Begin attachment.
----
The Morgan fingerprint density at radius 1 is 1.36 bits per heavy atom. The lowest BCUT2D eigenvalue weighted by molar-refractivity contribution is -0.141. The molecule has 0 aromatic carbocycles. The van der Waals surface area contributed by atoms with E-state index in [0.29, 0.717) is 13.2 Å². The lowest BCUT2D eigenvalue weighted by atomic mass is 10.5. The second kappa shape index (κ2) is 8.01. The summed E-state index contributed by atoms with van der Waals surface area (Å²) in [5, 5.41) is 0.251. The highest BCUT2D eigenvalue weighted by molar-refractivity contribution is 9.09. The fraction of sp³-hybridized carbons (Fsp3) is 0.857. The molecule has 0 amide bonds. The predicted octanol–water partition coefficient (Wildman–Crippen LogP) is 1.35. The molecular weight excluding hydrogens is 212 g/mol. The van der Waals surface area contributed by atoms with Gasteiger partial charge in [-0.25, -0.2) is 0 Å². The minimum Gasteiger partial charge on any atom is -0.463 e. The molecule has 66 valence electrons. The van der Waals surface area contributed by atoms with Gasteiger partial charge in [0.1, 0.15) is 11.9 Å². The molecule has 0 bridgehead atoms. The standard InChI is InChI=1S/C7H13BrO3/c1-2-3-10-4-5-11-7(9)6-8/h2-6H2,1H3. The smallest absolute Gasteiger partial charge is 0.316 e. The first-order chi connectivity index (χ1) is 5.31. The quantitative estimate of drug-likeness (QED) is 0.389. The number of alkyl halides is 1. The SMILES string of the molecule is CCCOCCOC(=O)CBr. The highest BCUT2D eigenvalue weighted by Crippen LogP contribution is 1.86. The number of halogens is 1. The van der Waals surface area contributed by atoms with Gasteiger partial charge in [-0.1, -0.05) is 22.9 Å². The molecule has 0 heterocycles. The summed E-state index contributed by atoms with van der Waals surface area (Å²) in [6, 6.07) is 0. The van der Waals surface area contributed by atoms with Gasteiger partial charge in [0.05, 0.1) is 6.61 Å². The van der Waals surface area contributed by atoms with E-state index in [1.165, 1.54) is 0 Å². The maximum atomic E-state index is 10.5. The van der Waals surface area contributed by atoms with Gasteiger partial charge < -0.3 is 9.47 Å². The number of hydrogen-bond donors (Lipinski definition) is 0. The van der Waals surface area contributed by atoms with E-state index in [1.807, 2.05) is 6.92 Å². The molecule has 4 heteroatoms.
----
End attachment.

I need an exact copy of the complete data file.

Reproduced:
The Morgan fingerprint density at radius 1 is 1.36 bits per heavy atom. The lowest BCUT2D eigenvalue weighted by molar-refractivity contribution is -0.141. The molecule has 0 aromatic carbocycles. The van der Waals surface area contributed by atoms with E-state index in [0.29, 0.717) is 13.2 Å². The lowest BCUT2D eigenvalue weighted by atomic mass is 10.5. The second kappa shape index (κ2) is 8.01. The summed E-state index contributed by atoms with van der Waals surface area (Å²) in [5, 5.41) is 0.251. The highest BCUT2D eigenvalue weighted by molar-refractivity contribution is 9.09. The fraction of sp³-hybridized carbons (Fsp3) is 0.857. The molecule has 0 amide bonds. The predicted octanol–water partition coefficient (Wildman–Crippen LogP) is 1.35. The molecular weight excluding hydrogens is 212 g/mol. The van der Waals surface area contributed by atoms with Gasteiger partial charge in [-0.25, -0.2) is 0 Å². The minimum Gasteiger partial charge on any atom is -0.463 e. The molecule has 66 valence electrons. The van der Waals surface area contributed by atoms with Gasteiger partial charge in [0.1, 0.15) is 11.9 Å². The molecule has 0 bridgehead atoms. The standard InChI is InChI=1S/C7H13BrO3/c1-2-3-10-4-5-11-7(9)6-8/h2-6H2,1H3. The smallest absolute Gasteiger partial charge is 0.316 e. The first-order chi connectivity index (χ1) is 5.31. The quantitative estimate of drug-likeness (QED) is 0.389. The number of alkyl halides is 1. The SMILES string of the molecule is CCCOCCOC(=O)CBr. The highest BCUT2D eigenvalue weighted by Crippen LogP contribution is 1.86. The number of halogens is 1. The van der Waals surface area contributed by atoms with Gasteiger partial charge in [-0.1, -0.05) is 22.9 Å². The molecule has 0 heterocycles. The summed E-state index contributed by atoms with van der Waals surface area (Å²) in [6, 6.07) is 0. The van der Waals surface area contributed by atoms with Gasteiger partial charge in [0.05, 0.1) is 6.61 Å². The van der Waals surface area contributed by atoms with E-state index in [1.165, 1.54) is 0 Å². The maximum atomic E-state index is 10.5. The van der Waals surface area contributed by atoms with Gasteiger partial charge < -0.3 is 9.47 Å². The number of hydrogen-bond donors (Lipinski definition) is 0. The van der Waals surface area contributed by atoms with E-state index in [1.807, 2.05) is 6.92 Å². The molecule has 4 heteroatoms.